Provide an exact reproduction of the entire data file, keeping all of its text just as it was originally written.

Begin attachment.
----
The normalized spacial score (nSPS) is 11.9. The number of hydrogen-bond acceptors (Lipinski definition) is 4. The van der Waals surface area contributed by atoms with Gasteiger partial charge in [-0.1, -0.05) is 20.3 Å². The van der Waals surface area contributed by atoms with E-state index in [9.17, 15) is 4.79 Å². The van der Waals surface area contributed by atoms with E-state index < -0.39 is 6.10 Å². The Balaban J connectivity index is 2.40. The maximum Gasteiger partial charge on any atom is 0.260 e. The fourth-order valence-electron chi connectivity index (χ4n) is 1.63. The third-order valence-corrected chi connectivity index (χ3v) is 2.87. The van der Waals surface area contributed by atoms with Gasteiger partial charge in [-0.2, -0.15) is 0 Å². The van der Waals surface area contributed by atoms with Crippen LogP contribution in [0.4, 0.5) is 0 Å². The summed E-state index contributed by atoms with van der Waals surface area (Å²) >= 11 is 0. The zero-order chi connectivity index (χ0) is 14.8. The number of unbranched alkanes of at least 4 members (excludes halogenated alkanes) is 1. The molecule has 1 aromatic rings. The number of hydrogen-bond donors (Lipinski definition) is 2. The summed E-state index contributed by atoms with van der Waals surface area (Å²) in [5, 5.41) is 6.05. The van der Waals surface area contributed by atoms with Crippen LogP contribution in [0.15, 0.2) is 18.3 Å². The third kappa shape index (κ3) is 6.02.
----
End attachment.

The normalized spacial score (nSPS) is 11.9. The number of hydrogen-bond acceptors (Lipinski definition) is 4. The van der Waals surface area contributed by atoms with Gasteiger partial charge in [-0.1, -0.05) is 20.3 Å². The van der Waals surface area contributed by atoms with E-state index in [9.17, 15) is 4.79 Å². The van der Waals surface area contributed by atoms with E-state index < -0.39 is 6.10 Å². The Balaban J connectivity index is 2.40. The maximum Gasteiger partial charge on any atom is 0.260 e. The fourth-order valence-electron chi connectivity index (χ4n) is 1.63. The third-order valence-corrected chi connectivity index (χ3v) is 2.87. The van der Waals surface area contributed by atoms with Gasteiger partial charge in [-0.2, -0.15) is 0 Å². The van der Waals surface area contributed by atoms with Crippen LogP contribution in [0.4, 0.5) is 0 Å². The summed E-state index contributed by atoms with van der Waals surface area (Å²) >= 11 is 0. The zero-order chi connectivity index (χ0) is 14.8. The number of unbranched alkanes of at least 4 members (excludes halogenated alkanes) is 1. The molecule has 1 aromatic rings. The number of hydrogen-bond donors (Lipinski definition) is 2. The summed E-state index contributed by atoms with van der Waals surface area (Å²) in [5, 5.41) is 6.05. The van der Waals surface area contributed by atoms with Crippen LogP contribution in [0.15, 0.2) is 18.3 Å². The third kappa shape index (κ3) is 6.02.